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Fashion trends hit QU campus
Gucci. Prada. Kate Spade. Louis Vuitton. How far will one go to be in style? Top designers have made their styles famous, especially among teens and young adults.
Quinnipiac University students have been spotted wearing many of the top designers, or so we think.
Who’s to say what is in style? It is obvious that society influences the way people think. And why wouldn’t they?
It would be no surprise to find style magazines piled next to a bed, televisions tuned in to popular shows, or movies where stars are clothed in only the best attire.
Since these messages are surrounding us at all times, it is no wonder people are drawn to them. Advertisements for top designers show only the best looking people modeling the latest fashions. The idea may appear great, but is it economically friendly?
Recently, a vendor who sold replicas of all the best name brands visited campus. Wallets and purses that are originally marked for up to hundreds of dollars were sold for as little as a five-dollar bill.
This way, those who are interested in following the trend are able to look great, without spending their college tuition.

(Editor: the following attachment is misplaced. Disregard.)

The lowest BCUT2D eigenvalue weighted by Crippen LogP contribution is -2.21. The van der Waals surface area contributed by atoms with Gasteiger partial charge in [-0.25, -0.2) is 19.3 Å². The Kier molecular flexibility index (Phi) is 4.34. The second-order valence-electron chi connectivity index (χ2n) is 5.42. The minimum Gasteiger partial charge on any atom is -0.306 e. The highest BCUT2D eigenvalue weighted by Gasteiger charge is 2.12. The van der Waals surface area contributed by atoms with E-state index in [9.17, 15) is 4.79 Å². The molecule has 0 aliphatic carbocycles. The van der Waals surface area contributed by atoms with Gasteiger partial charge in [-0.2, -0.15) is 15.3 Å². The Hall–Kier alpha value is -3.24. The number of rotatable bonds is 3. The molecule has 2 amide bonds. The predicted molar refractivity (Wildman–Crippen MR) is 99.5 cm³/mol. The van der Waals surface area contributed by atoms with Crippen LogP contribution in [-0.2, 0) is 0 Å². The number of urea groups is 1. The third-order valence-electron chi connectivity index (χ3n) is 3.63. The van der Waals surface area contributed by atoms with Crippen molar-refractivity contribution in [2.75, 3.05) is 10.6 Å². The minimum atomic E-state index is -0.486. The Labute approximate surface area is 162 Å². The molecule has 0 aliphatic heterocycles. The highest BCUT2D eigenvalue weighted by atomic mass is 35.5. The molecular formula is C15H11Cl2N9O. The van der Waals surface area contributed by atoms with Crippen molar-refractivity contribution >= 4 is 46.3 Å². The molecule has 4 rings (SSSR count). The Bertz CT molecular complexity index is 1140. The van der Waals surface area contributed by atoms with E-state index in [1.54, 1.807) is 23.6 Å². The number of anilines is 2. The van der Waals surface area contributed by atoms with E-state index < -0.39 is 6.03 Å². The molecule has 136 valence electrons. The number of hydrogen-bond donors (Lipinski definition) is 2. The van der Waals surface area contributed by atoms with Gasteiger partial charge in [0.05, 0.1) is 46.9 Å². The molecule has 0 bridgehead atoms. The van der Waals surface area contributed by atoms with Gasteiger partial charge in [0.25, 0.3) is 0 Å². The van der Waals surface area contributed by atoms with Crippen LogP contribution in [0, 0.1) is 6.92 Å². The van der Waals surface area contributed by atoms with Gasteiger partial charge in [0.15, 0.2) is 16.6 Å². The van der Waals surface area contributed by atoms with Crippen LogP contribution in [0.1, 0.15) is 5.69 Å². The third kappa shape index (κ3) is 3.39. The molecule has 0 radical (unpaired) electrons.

After speaking with the vendor, it was discovered that this business is very successful. He mentioned that he travels to a variety of colleges throughout Connecticut, in order to make a profit.
Stemming from a warehouse in New York City, these knockoff fashion items are sold in various locations to their easiest targets: women.
The items sold in classy stores for a hefty price tag are transferred to the sidewalk and sold for a lesser cost.
This idea reached clothing stores as well. Stores such as Marshall’s, Loehman’s, and T.J. Maxx sell expensive name brand clothing from major stores for a much-desired mark down price.
Styles are ever changing. It may be much more economical for someone to buy a fashion item of lesser quality, but with the same look.
During the sale replicas were flowing. While many were mainly interested in the style of the item, the name that came attached was a popular way to lure a sale.
The vendor said he had a surplus of nametags he could easily attach to any basic bag or wallet, in order to give an authentic look.
Except for a gifted bunch of buyers who are experts in the area of fashion, it is often difficult to decipher which articles are real and which are not. Therefore, the only people who will truly know are those that are saving their hard earned cash.
Considering that there is an overwhelming sense of pressure to fit in, this may be the most positive solution yet. Besides, when it comes to fashion, what is more important: where an item was manufactured, or how it looks?